Levon's late 1970s and early 1980s solo albums suffered from a lack of original material and a lack of sufficiently melodic material, apart from the now hard-to-find American Son. Anyone who has followed Levon Helm's post-Band career would be expecting a blues-based, R&B feel, as on his solo albums or the two volumes of CD / DVD releases from the Midnight Rambles. Not so. This album takes us way back to the songs Levon learned as a child. The territory it inhabits is the one Bruce Springsteen sought in Nebraska, The Ghost of Tom Joad and the Seeger Sessions. It's the territory Dylan's been exploring in detail for the last fifteen years. If you like them, you'll love Dirt Farmer. The difference is that while Springsteen and Dylan embrace and perform in a traditional style, Levon Helm is simply the authentic article.
I'm wary of the word folk because it suggests something sixties and earnest. Levon & The Hawks were quoted as being dubious about joining Dylan as his backing group in 1965, because they "didn't like strummers". This is folk in the sense that the Harry Smith Anthology is folk. Levon Helm wasn't present for much of The Hawks' basement collaboration with Bob Dylan, returning only in the Fall of 1967 after nearly two years away. This is seen as the period that converted The Hawks from straight rock and rollers and exposed them (via Dylan) to the wealth of traditional songs. It seems that Levon never needed this education... it was part of his life anyway.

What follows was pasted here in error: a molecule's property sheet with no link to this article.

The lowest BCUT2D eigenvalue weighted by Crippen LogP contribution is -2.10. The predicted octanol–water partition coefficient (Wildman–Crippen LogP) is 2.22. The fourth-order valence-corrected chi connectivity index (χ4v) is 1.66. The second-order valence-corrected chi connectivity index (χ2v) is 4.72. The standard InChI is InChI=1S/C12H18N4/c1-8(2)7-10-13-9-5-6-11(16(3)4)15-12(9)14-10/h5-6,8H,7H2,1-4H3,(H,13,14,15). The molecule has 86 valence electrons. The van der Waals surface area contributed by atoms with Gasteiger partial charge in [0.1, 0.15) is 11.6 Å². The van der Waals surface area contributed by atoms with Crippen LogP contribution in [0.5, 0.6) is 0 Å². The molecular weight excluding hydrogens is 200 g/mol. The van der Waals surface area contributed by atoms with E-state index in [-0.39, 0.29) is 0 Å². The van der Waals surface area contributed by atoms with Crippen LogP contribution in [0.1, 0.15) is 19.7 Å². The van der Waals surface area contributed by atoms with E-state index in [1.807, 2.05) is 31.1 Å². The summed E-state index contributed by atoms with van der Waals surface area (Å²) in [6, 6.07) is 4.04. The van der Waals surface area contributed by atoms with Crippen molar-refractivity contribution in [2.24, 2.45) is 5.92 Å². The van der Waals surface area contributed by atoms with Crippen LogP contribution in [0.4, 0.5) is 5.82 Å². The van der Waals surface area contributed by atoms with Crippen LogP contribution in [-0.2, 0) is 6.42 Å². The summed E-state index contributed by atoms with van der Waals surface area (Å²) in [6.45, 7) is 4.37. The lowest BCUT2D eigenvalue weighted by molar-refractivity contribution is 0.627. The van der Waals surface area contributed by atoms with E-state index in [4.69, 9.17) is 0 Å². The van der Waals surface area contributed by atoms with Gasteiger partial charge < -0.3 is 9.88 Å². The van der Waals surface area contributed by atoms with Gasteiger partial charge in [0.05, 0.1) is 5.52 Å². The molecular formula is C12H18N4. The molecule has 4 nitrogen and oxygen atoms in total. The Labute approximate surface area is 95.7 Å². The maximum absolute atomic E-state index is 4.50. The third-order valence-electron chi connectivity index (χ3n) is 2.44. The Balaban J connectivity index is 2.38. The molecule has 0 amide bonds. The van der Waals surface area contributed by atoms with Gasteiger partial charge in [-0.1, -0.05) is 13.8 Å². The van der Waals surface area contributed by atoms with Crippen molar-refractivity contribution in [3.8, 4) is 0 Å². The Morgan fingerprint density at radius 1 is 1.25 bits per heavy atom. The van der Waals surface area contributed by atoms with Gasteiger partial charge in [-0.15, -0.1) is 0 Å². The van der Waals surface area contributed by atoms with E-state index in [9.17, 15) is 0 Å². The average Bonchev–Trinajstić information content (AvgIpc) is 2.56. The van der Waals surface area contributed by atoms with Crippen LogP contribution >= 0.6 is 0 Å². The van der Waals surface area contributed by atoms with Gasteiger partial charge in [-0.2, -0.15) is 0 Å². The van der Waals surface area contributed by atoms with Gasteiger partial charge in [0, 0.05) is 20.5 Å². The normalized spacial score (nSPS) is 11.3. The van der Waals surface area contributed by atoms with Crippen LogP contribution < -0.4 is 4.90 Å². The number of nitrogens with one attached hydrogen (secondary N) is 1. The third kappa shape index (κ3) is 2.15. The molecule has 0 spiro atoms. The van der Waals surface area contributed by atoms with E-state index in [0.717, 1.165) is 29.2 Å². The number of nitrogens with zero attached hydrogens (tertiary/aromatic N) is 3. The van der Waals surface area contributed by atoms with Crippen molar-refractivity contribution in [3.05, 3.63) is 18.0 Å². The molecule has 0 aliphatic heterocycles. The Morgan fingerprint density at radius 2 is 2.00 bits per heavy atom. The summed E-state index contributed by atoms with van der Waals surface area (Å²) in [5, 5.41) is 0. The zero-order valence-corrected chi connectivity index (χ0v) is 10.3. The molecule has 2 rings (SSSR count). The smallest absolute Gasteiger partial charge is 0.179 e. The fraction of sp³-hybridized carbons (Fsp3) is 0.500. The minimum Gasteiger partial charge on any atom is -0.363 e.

There's traditional material here like Poor Old Dirt Farmer and The Girl I Left Behind mixed with carefully chosen songs by Steve Earle (The Mountain), J.B. Lenoir (Feelin' Good), Byron Isaacs (Calvary), Buddy & Julie Miller (Wide River To Cross). There are two songs (A Train Robbery, Got Me A Woman) from Paul Kennerley with whom Levon worked on the Legend of Jesse James album, which also featured Johnny Cash, Emmylou Harris and Charlie Daniels.
The album includes Little Birds, the song Band fans have been waiting for since 1969, and it's twice as long this time round. The Girl I Left Behind and The Blind Child are others that Levon's dad, Diamond Helm, taught him.
Levon in his sixties does not have the sheer power of his Band singing (he describes it himself in the liner notes as "over halfway back"), but he's as expressive a singer as he ever was, and unlike Dylan, he can still hit all the notes. The depth of feeling that he puts into the songs shows not only the influences of his childhood, but the fact that he's become an accomplished film actor in the meantime. Like the Harry Smith Anthology, there is a wide range of different roots styles. False Hearted Lover motors along like the Seeger sessions. Anna Lee sounds like an Appalachian ballad with strong echoes of old England in it, almost Fairport Convention. J.B. Lenoir's Feelin' Good is a laid-back blowsy blues. In his self-penned sleeve notes, Levon says "All young musicians should sprinkle any dance gig with lots of J.B. (Lenoir) songs." Poor Old Dirt Farmer is in the Woody Guthrie songs of the depression mode, except that no song of that era had deceptively simple but brilliant drumming like this. The anthemic Wide River to Cross sounds like a Band outtake... which is where we came in. This is Levon's best solo album without question. It's as good as anything that any of them have done since The Last Waltz.